Color – By – Code (Sight Words)
I try to add sight word practice whenever I can. Students read the sight words in the shapes for this activity and fill in the corresponding color. Not only does sight word recognition give them extra practice, but it also helps their fine motor skills develop. Plus, it feels like play!
Long Vowels Matching (Magic e)
Students show a word in TWO ways with letters and a picture for this activity. They must find the matching cards to put together. You can do this with a memory game by placing all the cards face down or having students mix up the cards and find their partners. This is an excellent review for phonemic awareness and long vowels with the silent e.
I love adding arts and crafts to our day! The kids love it, too, because it’s their time to explore creative expression. To create this 22 Craft, we give each student a printable. Next, they use either tissue paper or construction paper to rip and glue onto the paper. I prefer tissue paper because you can see the lines on the printable for where to cut. Then, students cut the 22 on the black lines. At last, they glue the numbers onto construction paper or a printable 22 art sheet. These make cute keepsakes for hanging on a bulletin board.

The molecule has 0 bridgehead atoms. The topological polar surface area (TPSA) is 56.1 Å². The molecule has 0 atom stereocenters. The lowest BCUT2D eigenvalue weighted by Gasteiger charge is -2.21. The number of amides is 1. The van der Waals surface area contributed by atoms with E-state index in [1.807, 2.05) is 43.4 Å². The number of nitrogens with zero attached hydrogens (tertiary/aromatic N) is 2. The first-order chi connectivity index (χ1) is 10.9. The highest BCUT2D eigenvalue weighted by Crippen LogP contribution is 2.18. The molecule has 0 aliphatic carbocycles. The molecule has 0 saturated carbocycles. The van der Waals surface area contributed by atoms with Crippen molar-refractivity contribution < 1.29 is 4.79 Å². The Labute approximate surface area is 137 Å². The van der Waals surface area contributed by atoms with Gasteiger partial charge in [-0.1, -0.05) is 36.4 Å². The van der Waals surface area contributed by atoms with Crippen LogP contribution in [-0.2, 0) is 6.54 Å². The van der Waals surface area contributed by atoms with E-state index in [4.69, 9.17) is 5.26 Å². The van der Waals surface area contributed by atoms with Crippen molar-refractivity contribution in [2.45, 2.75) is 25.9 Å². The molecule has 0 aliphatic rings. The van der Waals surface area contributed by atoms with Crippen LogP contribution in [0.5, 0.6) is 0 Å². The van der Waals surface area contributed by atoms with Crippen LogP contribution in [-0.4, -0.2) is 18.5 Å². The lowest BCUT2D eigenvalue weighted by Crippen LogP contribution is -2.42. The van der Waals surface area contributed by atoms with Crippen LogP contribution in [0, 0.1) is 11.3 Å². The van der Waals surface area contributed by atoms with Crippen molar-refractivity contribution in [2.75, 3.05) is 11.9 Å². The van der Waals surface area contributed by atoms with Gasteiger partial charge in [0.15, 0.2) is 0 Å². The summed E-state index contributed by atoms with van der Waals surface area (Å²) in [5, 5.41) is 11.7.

February is all about kindness, and I wanted to incorporate that into our unit. Students write or draw 22 reasons they love our classroom. This activity is my favorite because they will say unexpected things like, “Mrs. Barnett’s hugs.” It’s so sweet to read these! It also helps me know what to try again next year.
Since my students are already masters at playing my math games, I also decided to create a phonics game. This phonics game includes a review for short vowel sounds (CVC) and long vowel sounds (CVCe). I added a few vowel teams, but I gave extra points for those cards since they are tricky. The students love this game, and I made a 2’s board a little more festive! This game is similar to my elementary math games.